Australian and New Zealand Journal of Criminology, Vol. 45, No. 1, pp. 4-25, 2012
78 Pages Posted: 10 Nov 2011 Last revised: 14 Sep 2013
Date Written: November 9, 2011
India has experienced significant economic growth since the 1990’s. Young middle-class Indian nationals have embraced international tertiary and vocational education as a part of this trend. Many of these students have come to Australia to study. In 2009, claims that Indian students in Australia were being targeted for racial violence received worldwide media attention. This article presents the results of a qualitative study of public documents surrounding the ‘violence against Indian students’ issue over a 12 month period. It contends that there is sufficient evidence to conclude that a proportion of the victimization had a racial or anti-Indian element to it. Drawing upon theoretical literature on racism, it reveals a discourse of denial that runs through the responses of Australia’s political leaders to this claim. In the current global environment, however, exposure of Australia’s denial by the Indian media may operate as a form of counter-discourse from an emerging superpower, whose citizens refuse to tolerate the failure of western nations to take responsibility for the injustice of racial violence.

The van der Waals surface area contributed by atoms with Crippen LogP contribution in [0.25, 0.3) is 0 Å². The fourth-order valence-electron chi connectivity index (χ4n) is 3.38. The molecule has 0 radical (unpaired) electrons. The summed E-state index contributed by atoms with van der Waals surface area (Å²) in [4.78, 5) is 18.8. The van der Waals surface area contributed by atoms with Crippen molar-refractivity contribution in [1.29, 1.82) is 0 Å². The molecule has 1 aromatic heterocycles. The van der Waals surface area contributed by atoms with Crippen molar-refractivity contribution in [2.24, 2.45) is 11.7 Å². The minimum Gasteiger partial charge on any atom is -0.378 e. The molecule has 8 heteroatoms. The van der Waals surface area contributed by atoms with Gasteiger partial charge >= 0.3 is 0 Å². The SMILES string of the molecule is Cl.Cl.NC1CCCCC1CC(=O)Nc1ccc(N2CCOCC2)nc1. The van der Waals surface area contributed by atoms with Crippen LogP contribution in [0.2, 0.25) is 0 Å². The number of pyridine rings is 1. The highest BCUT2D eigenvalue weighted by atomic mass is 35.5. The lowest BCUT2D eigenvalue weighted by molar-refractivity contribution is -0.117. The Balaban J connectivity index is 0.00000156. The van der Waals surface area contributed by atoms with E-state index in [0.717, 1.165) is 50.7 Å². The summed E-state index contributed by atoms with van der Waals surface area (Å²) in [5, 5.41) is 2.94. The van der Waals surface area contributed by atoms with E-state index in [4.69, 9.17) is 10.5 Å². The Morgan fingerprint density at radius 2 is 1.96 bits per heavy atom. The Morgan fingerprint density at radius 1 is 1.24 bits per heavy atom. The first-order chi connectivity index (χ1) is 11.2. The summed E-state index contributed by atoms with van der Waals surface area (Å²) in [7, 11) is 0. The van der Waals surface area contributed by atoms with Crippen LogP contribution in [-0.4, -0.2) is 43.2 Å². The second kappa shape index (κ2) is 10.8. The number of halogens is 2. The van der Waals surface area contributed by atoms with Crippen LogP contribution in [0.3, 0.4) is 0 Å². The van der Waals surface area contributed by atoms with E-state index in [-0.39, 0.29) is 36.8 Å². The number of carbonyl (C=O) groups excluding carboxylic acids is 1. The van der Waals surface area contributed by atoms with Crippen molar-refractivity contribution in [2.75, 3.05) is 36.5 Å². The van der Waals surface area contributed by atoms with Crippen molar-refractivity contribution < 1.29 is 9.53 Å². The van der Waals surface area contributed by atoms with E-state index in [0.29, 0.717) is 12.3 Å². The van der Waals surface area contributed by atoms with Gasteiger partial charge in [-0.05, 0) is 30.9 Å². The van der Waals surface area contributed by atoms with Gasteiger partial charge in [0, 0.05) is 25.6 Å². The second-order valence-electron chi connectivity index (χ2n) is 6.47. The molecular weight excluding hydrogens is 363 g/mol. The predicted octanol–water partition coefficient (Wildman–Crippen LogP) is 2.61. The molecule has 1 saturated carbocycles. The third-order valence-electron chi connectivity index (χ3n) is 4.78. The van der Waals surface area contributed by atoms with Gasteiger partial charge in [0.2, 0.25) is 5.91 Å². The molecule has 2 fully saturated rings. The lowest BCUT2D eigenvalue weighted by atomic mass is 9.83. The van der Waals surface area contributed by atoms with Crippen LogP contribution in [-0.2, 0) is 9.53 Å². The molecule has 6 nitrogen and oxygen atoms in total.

Keywords: racism, racist crime, India, politics
JEL Classification: K10, K14, K30
Suggested Citation: Suggested Citation
Mason, Gail, 'I Am Tomorrow': Violence Against Indian Students in Australia and Political Denial (November 9, 2011). Australian and New Zealand Journal of Criminology, Vol. 45, No. 1, pp. 4-25, 2012; Sydney Law School Research Paper No. 11/93. Available at SSRN: https://ssrn.com/abstract=1957439